BOOK CHAPTER: Band on the Run (CFS) by Rick Carlson

Discussion in 'Fibromyalgia Main Forum' started by lenasvn, Nov 2, 2006.

  1. lenasvn

    lenasvn New Member
    Buy this guys book! I will!! Moderators: Please don't hate me for posting such a large text,,,:)

    Chapter 6
    Band on the Run
    Rik Carlson
    Well before my time, others had paved the way with this new disease.
    My limited success, especially with supportive physicians and Social Security, was built on the backs of thousands who paid a much bigger price. Life can be unfair. The medical and political history of CFIDS from 1985 was brilliantly but ponderously outlined in Osler’s Web (Crown Publisher’s Inc., 1996) by Hillary Johnson. Belatedly by years, I followed my brother Phil’s advice and picked it up. I wanted to be oblivious to the politics. Wasn’t today the day they picked up the trash? I think so. It’s my job to get the trash to the curb every Monday. Then I wait from behind the bushes. The trash guy knows I’m watching too, because he caught me once. It anchors my week.

    Incline Village is a fairy-tale town in the mountains outside of Reno, Nevada. It’s surrounded by snow capped peaks and nestled on the north shore of majestic Lake Tahoe. The village is a world class resort community with an exclusive tourist trade and an even more exclusive year- round population. Dr. Dan Peterson established himself there as a family practitioner in 1980 and a few years later added Dr. Paul Cheney to his family clinic on Alder Street. In 1983 he started seeing patients with a curious flu-like illness, unusual in it’s severity.

    With standard testing, it lacked diagnosis. As the original patients worsened, more people with what appeared to be the same crushing fatigue, fever and flu, found their way to the clinic. Teachers, bankers, and athletes saw Dr. Peterson and not only were they debilitated by this illness, but what also caught his attention was how they all used similar language to describe it’s dogged persistence.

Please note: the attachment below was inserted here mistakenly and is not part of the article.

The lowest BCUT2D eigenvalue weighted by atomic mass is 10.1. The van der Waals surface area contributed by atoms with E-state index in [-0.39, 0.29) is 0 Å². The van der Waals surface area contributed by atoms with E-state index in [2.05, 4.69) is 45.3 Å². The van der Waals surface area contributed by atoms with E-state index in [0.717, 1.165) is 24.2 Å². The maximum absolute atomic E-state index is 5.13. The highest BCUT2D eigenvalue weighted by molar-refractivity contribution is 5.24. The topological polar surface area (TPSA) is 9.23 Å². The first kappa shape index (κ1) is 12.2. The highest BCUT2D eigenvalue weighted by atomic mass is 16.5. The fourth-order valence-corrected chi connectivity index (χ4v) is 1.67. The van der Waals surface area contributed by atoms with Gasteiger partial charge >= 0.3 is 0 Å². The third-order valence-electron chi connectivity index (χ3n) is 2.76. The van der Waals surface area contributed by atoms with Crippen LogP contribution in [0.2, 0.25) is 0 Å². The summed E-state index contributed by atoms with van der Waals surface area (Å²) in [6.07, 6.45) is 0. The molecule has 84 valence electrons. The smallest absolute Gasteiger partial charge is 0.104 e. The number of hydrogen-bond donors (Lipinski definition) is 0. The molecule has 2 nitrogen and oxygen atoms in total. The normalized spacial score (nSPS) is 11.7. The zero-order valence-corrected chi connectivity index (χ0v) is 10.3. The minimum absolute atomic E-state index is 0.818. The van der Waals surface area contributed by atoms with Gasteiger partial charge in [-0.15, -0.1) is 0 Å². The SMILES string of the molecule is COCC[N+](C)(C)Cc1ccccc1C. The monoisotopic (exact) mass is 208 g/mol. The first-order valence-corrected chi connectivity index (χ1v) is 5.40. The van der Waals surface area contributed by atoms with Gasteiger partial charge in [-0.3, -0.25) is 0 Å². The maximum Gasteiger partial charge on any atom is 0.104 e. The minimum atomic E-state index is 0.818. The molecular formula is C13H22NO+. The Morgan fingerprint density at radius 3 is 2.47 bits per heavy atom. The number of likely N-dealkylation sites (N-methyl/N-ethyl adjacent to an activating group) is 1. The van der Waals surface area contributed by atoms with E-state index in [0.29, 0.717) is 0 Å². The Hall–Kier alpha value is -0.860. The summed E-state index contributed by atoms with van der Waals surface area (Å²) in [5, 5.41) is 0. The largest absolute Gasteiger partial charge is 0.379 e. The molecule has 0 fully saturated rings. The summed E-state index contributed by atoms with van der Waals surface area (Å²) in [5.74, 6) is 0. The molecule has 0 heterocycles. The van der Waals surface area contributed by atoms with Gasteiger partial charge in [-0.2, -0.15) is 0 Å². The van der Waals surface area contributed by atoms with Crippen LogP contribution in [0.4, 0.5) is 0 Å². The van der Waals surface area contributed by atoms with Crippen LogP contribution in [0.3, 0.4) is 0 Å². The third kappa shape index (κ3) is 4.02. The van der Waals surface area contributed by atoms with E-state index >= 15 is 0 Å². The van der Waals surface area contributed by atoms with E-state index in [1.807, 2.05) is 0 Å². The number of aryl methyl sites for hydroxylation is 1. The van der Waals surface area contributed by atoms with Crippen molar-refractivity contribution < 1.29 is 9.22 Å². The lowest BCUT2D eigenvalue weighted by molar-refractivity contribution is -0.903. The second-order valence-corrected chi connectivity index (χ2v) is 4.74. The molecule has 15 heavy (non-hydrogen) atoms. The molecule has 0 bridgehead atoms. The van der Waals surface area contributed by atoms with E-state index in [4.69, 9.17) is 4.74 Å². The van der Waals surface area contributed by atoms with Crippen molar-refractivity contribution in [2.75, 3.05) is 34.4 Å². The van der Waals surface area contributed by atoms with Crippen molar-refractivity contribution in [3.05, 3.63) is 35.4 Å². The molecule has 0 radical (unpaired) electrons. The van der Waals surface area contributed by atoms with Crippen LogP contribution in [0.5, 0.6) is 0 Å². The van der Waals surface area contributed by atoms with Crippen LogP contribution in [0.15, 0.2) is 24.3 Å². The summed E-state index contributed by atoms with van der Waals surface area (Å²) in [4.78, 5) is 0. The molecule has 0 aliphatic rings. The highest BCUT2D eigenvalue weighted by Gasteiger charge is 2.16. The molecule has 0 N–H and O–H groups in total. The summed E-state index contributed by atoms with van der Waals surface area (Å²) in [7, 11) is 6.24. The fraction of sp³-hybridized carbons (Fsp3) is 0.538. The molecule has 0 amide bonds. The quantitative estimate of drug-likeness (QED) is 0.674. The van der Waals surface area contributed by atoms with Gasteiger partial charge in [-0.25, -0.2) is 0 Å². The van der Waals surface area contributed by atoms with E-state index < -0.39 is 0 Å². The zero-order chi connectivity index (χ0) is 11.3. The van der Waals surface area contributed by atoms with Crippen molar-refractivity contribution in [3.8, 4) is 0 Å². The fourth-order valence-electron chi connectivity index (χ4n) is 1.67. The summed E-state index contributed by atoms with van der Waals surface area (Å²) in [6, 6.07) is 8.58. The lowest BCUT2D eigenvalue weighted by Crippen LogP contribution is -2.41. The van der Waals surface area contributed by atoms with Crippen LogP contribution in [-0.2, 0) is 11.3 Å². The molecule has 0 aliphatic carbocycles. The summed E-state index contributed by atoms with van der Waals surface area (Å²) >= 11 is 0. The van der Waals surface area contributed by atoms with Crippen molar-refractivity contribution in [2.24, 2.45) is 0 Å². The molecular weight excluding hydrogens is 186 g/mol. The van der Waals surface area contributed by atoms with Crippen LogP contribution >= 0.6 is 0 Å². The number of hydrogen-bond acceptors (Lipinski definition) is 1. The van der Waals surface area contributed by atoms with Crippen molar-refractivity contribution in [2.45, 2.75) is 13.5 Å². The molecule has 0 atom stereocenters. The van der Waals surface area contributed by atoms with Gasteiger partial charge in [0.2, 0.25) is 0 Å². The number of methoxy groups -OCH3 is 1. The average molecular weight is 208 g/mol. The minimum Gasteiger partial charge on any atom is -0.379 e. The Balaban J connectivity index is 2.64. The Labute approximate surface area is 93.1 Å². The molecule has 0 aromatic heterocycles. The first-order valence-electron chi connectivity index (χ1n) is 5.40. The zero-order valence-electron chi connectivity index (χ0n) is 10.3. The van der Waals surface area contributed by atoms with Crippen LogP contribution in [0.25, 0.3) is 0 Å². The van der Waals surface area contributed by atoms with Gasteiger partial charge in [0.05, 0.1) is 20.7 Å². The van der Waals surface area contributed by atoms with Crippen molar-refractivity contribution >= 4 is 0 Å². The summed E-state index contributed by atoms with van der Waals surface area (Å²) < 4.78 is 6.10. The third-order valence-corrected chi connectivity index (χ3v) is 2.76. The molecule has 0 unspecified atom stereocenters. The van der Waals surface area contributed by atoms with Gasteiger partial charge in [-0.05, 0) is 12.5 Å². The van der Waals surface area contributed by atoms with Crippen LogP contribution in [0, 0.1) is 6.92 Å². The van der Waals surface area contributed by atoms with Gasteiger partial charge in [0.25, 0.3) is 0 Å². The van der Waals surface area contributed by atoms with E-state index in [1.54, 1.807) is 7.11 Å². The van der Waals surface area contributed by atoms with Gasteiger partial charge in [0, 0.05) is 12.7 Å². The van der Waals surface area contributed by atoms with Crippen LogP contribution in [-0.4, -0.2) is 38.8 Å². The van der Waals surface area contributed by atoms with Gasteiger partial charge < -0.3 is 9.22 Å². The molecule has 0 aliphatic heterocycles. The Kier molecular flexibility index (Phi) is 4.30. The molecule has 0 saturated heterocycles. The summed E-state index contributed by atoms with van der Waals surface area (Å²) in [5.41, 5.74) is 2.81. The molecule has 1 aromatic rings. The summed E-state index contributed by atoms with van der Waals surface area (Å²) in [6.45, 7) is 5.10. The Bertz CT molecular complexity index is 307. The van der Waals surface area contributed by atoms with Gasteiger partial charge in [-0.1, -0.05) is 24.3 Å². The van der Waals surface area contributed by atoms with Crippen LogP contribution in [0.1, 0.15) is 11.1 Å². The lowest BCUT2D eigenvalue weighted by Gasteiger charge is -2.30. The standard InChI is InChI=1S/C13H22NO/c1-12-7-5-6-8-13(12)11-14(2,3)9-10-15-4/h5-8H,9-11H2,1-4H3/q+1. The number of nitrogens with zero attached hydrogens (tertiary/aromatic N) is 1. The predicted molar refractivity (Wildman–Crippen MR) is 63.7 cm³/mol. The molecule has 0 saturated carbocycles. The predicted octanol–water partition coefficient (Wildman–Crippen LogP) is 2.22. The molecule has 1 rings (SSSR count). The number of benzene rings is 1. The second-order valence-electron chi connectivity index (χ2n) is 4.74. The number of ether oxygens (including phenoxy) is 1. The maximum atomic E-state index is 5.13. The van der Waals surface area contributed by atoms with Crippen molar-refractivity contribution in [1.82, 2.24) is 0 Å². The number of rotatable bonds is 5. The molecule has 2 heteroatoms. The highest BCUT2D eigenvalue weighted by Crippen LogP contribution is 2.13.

They reported incapacitating fatigue, bodies encased in lead, memory loss, trouble with simple addition, sore throats, muscle aches, head aches, exacerbated symptoms after exercise and to the one, assumed it would resolve itself in time. But it didn’t. Blood tests were normal with the exception that some white blood cell counts were off a little, which implied a virus, but that was all. Usually even a severe viral infection will resolve itself in four to six weeks, maybe eight, but with these patients, nothing was resolved, they got worse, and alarmingly, their numbers grew.

    Dr. Peterson tested for anemia and diabetes, hypothyroidism and hepatitis, all with negative results. He expanded the tests to look for cancers of the blood and immune systems, again with negative results. It was a mystery.

    Epstein Barr was a new (1983) and poorly understood herpes virus that today affects 90% of the world population. It usually remains dormant, but when activated, is the cause of mononucleosis, a long-term flu-like disease transferred by saliva, which gives it the dubious name of the kissing disease.

    Mono traditionally affects younger people, age range from fifteen to thirty. Most of Dr. Peterson’s ‘mystery’ patients were older than thirty and while some had signs of reactivated Epstein Barr, they all tested negative for mono. The sickness was a puzzlement and within a year the doctors on Alder Street were treating more than 135 people and were alarmed enough to notify the State Health Department with fears of an epidemic.